"Cup-gate" not a front in "War on Christmas"
It’s official: Starbucks has declared war on Hanukkah. Every November, Starbucks decides to spruce up its various warm beverages with fun cup designs in the holiday spirit. This year’s cups have created the issue at hand — they are completely red.
Red — while appropriate for winter holidays such as Christmas, Kwanzaa, and Diwali — does not in any way fit into the blue and white color scheme of Hanukkah. Starbucks is deliberately ignoring the Jewish community and disrespecting the memory of the Maccabees, the heroes of the Hanukkah tale.
To combat this obvious hatred of my beloved holiday, I have come up with a way to force the Festival of Lights to get the recognition on Starbucks coffee cups that it deserves. I am going to visit my local Starbucks with a bucket of blue paint, buy a drink, and then force my barista to paint the cup blue for me. My cup covered in wet blue paint will serve as a reminder that we cannot stand idly by in the face of hatred; we must fight to have our voices heard.
Obviously, this plan of mine has a few major flaws. For one, having cans of blue paint in places where foods and drinks are being made is definitely against health code. Furthermore, Starbucks is a corporation that does not care about my outrage as long as I am still purchasing its beverages. Finally, and most importantly, it is absolutely ridiculous to call a red coffee cup a symbol of hatred against the holidays.
Nonetheless, conversations about these coffee cups have filled the news ever since Starbucks released their new cup design last week. While in previous years, the Starbucks holiday cup has featured winking snowmen, sledding scenes, snowflakes, tree ornaments, and words such as “wish” and “hope,” this year Starbucks has dialed it back, creating a mininalist cup with a two-tone red background and the Starbucks logo. “Starbucks is inviting their customers to tell their Christmas stories in their own way, with a red cup that mimics a blank canvas,’’ the company said in a statement to TODAY.
This change of design has sent self-proclaimed evangelist and Internet personality Joshua Feuerstein into a frenzy. On Nov. 5, Feuerstein posted a video on his Facebook page to his over 1.8 million followers expressing his outrage over the cup design that does not feature any holiday imagery.
“Do you realize that Starbucks wanted to take Christ and Christmas off of their brand new cups? That’s why they’re just plain red,” Feuerstein proclaimed in his video. “When I went in, I asked for my coffee, they asked for my name, and I told them my name is Merry Christmas. So guess what, Starbucks, I tricked you into putting Merry Christmas on your cup.” Feuerstein went on to challenge Christians across the country to do the same, and to share the video with friends to spread the word. The video has over 180,000 likes and has been shared over 500,000 times.
Since then, social media has been blowing up with both agreement and outrage. Some have carried out their own versions of Feuerstein’s protest, posting coffee selfies and praising companies such as Dunkin’ Donuts,whose holiday coffee cups this year feature a design that says “Joy,” surrounded by holly and snowflakes.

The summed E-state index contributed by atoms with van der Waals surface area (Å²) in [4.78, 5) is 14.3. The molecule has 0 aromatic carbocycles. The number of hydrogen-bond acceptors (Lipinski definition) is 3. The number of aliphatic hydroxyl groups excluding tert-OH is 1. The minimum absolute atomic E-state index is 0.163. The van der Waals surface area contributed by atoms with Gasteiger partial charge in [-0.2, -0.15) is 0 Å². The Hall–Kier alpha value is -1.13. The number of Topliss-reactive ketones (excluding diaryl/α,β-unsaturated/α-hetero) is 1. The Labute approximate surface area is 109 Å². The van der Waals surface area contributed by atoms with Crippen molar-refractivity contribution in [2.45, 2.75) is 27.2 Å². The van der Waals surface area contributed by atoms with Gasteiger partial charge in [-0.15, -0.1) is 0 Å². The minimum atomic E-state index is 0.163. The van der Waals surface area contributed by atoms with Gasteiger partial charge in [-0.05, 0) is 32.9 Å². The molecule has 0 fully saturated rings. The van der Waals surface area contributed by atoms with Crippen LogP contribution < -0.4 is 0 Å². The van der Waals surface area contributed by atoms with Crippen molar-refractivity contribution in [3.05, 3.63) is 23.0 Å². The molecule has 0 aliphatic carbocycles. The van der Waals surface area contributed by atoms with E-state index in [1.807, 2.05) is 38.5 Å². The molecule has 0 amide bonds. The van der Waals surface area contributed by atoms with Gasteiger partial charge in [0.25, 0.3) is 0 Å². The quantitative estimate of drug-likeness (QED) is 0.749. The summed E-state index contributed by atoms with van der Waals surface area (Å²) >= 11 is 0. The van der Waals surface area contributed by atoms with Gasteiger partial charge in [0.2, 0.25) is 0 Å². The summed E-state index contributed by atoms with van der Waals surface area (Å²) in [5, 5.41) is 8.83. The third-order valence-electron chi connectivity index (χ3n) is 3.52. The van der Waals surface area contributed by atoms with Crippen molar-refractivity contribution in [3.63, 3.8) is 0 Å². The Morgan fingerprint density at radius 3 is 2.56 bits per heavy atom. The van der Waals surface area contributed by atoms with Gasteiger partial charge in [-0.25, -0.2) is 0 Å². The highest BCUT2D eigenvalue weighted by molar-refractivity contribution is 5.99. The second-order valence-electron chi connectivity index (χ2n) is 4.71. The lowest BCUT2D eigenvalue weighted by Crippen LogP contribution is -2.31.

Many others have denounced his claims, some even creating their own designs of the Starbucks cup to mock the controversy, including Stephen Colbert’s cup idea that features a nativity scene glued to the top, a small tree attached to the bottom, and tinsel streaming down the sides. Presidential candidate Donald Trump has even weighed in on the issue at his recent rally in Springfield, Illinois, declaring, “I have one of the most successful Starbucks in Trump Tower. Maybe we should boycott Starbucks? I don’t know.… By the way, that’s the end of that lease, but who cares.”
Let’s take a step back for a moment and realize what we are fighting about here: We are talking about a plain red coffee cup. This is no anti-Christmas propaganda, and, for the record, none of Starbucks’ former holiday cups said “Merry Christmas” in the first place, opting instead for generic, winter-themed designs. With the abundance of Christmas decorations and merchandise that line almost every post-Halloween retail center in America, there is no lack of Christmas spirit.
Starbucks itself sells a Christmas Blend coffee, along with Christmas-themed merchandise. Christmas is so oversaturated in society that companies have to actively try to reach out to non-Christians, either through fully inclusive or generic winter-themed decoration. There have never been stories of Starbucks’ Hindu patrons being angry about the lack of Diwali spirit, or Jewish patrons demanding a menorah with their latte. There is no absence of Christmas to complain about.
Furthermore, instead of being outraged over a design on a coffee cup, let’s realize how lucky we are to be able to afford $4 coffee in the first place. I am sure that the millions of people in this country that struggle to put food on the table every day do not care about what is on the packaging of that food. We are lucky enough to be able to spend money on luxuries such as coffee, but instead of being thankful, we are caught up in completely arbitrary debates about hurt feelings and paper cups.
So, to those that are offended by the lack of Christmas spirit on your Starbucks coffee cup: Go ahead and take a stand by ordering your drink and making your barista write “Merry Christmas” on your cup. Just remember that those words are about as useful as a coat of blue paint. In the end, it will get thrown out with the rest of your coffee cup; it will do little to improve the day of your barista; it will make no real impact on society; and Starbucks will be happily receiving your money regardless.